How doctorates tip the scales in a student's favour
13 June 2022 | news
New Universities New Zealand – Te Pōkai Tara analysis debunks the myth that most people who invest time and money in a doctoral degree end up under- or unemployed.
On the contrary, the analysis shows doctoral degrees to be a sound investment, with better on average employment rates, earnings and qualification-relevant employment than for any other qualification.
There are particularly good earning outcomes for Māori and Pacific peoples with doctorates – significantly better than for other ethnicities.
The analysis also scotches the misconception that people with doctoral degrees are mainly to be found teaching in universities. Universities, in fact, produce three to four times more doctorates than they employ themselves. Most people with doctoral degrees work outside academia, using their skills and expertise to benefit a wide range of other professions.
University New Zealand's analysis is based on a new resource on our website to help researchers better understand the value of PhDs and other doctorates to the people who get them and to society generally.
The resource contains a large amount of the information held in Stats NZ’s Integrated Data Infrastructure on people with doctoral qualifications, which include PhDs and ‘named doctorates’ such as a Doctor of Clinical Psychology or a Doctor of Fine Arts.
The evidence shows a lot of people are doing doctorates. Overall domestic student enrolments (at all levels) in tertiary education increased by 15% between 2000 and 2020 while domestic doctoral enrolments increased by 50%. (See the tables at the end of this article for numbers.)
Doctoral enrolments for Māori increased by 157% over the same period and Pacific enrolments by 394% – 7.6% of domestic doctoral students were Māori in 2000, whereas by 2020 this had risen to 11%; 2% of domestic doctoral students were Pacific in 2000 and this had risen to 5% by 2020.
So a greater number of people are getting a doctorate. Is that a good thing?
At the last Census, in 2018, 29,871 people reported they had a doctorate. Most were under 69 (25,455); some had come to New Zealand as international students and earned their doctorates here.
Top occupations in 2018 for all 29,871 people were reported as follows in Table 1. Note that both occupations and qualifications are self-identified by people filling out the Census form, so there is probably some over-counting of doctorates (particularly in roles such as General Practitioners and Resident Medical Officers, who mostly have level 9 [Master’s] level qualifications).
Almost three-quarters of those with a doctorate at the time of the last Census were employed in just four sectors.
Nearly all people with doctorates were employed in 2018. Typically, less than 1% of recent doctoral graduates are on Jobseeker Support at any given point in a year.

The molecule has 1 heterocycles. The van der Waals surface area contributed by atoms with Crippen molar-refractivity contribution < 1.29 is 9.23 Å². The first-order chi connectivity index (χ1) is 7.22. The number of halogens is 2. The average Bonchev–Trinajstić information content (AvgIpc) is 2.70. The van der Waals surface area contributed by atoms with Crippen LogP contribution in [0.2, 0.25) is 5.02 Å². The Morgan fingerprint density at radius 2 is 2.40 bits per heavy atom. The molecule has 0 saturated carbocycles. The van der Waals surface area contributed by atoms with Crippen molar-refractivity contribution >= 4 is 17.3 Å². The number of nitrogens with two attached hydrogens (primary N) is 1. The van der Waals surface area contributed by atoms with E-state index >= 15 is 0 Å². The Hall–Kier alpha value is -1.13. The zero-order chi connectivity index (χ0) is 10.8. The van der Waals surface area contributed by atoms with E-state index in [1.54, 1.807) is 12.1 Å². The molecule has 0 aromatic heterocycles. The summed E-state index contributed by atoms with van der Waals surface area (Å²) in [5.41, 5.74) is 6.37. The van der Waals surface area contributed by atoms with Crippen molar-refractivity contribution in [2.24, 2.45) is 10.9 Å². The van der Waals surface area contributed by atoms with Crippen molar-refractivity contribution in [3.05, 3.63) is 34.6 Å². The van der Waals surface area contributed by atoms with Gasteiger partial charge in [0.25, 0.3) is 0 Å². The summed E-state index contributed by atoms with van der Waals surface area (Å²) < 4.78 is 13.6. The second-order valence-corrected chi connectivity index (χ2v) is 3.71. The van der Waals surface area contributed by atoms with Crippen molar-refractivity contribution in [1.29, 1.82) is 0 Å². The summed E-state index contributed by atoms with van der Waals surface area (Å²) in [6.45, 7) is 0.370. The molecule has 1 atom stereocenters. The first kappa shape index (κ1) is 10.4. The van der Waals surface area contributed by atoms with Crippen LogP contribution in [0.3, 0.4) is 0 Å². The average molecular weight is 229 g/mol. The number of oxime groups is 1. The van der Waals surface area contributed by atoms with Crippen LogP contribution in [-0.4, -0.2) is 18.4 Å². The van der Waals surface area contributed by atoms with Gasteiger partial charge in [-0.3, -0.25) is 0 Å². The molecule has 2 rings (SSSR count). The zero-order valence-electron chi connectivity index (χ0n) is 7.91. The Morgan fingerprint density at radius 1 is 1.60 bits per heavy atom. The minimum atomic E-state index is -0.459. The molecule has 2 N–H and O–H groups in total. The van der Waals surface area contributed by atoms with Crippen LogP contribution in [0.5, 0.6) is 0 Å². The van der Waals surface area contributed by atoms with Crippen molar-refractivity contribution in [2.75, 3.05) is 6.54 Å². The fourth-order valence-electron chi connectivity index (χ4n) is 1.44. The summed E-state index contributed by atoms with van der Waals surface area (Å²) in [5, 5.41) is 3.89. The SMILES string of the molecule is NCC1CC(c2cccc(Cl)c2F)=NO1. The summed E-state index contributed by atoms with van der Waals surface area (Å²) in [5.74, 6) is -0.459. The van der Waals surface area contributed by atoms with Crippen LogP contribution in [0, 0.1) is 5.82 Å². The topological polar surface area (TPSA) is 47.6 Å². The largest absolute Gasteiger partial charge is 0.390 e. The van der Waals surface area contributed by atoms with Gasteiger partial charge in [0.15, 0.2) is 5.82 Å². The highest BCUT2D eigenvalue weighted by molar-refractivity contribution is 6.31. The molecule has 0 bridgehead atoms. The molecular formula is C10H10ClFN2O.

Table 3 shows that, in addition to enjoying comparatively high employment rates, doctoral graduates on average will earn about $2 million more during their working lives – noting that this average is skewed towards some disciplines. Yes, there are some fields such as law and architecture where those with a doctorate earn on average less than practitioners mostly working in industry, but that is because a significant proportion of those with a doctorate work in academia.
Table 3 – Earnings over working life for each qualification above people with just a school education (after accounting for time out of the workforce to study, student loans and student fees)
There is additional information on people with a doctorate in Table 4, which breaks down some of the broader categories in Table 3. For example, Table 3 shows averages for graduates in the Sciences, whereas Table 4 breaks these down to Mathematics, Physics & Astronomy, Chemical Sciences, Earth Sciences, Biological Sciences and Other Sciences.
In general, Table 4 suggests most people with a doctorate appear to be employed in areas relevant to their qualification. This is particularly the case for doctorates in STEM subjects.
Table 4 – Detailed information on doctorates by field of study
Table 5 – Outcomes for doctorates who graduated in 2015 five years later
Table 6 – Outcomes for Pacific doctorates who graduated between 2011 and 2015 five years later
In reading table 7c, note that the proportion of Māori and Pacific in overall doctoral numbers has increased relative to overall domestic student numbers, but has decreased when international student numbers are taken into account. This is a consequence of a massive increase in international student doctoral enrolments since 2006 when tuition fees for international doctoral students were reduced to match domestic student tuition fees.